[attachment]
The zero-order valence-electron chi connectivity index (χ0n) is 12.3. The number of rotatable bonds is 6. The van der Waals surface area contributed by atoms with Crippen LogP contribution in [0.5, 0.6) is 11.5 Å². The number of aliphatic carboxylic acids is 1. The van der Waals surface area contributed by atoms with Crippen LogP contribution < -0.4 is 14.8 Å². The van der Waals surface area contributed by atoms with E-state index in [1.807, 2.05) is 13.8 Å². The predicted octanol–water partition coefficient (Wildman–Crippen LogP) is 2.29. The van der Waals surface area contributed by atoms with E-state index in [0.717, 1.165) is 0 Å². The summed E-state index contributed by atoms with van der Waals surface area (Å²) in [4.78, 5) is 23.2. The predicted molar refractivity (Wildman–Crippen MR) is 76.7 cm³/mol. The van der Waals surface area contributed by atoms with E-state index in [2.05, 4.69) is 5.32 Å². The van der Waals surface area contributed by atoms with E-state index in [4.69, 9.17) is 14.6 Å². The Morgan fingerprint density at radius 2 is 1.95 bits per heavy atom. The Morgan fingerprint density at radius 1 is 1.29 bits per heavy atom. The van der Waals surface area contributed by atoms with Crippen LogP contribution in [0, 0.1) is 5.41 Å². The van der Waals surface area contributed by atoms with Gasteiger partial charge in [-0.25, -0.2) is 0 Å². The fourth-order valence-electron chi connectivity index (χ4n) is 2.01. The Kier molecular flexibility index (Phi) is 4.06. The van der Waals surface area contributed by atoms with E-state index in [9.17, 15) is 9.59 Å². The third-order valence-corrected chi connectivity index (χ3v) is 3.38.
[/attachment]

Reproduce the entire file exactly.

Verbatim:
The zero-order valence-electron chi connectivity index (χ0n) is 12.3. The number of rotatable bonds is 6. The van der Waals surface area contributed by atoms with Crippen LogP contribution in [0.5, 0.6) is 11.5 Å². The number of aliphatic carboxylic acids is 1. The van der Waals surface area contributed by atoms with Crippen LogP contribution < -0.4 is 14.8 Å². The van der Waals surface area contributed by atoms with E-state index in [1.807, 2.05) is 13.8 Å². The predicted octanol–water partition coefficient (Wildman–Crippen LogP) is 2.29. The van der Waals surface area contributed by atoms with E-state index in [0.717, 1.165) is 0 Å². The summed E-state index contributed by atoms with van der Waals surface area (Å²) in [4.78, 5) is 23.2. The predicted molar refractivity (Wildman–Crippen MR) is 76.7 cm³/mol. The van der Waals surface area contributed by atoms with E-state index in [2.05, 4.69) is 5.32 Å². The van der Waals surface area contributed by atoms with E-state index in [4.69, 9.17) is 14.6 Å². The Morgan fingerprint density at radius 2 is 1.95 bits per heavy atom. The Morgan fingerprint density at radius 1 is 1.29 bits per heavy atom. The van der Waals surface area contributed by atoms with Crippen LogP contribution in [0, 0.1) is 5.41 Å². The van der Waals surface area contributed by atoms with Gasteiger partial charge in [-0.25, -0.2) is 0 Å². The fourth-order valence-electron chi connectivity index (χ4n) is 2.01. The Kier molecular flexibility index (Phi) is 4.06. The van der Waals surface area contributed by atoms with E-state index in [9.17, 15) is 9.59 Å². The third-order valence-corrected chi connectivity index (χ3v) is 3.38.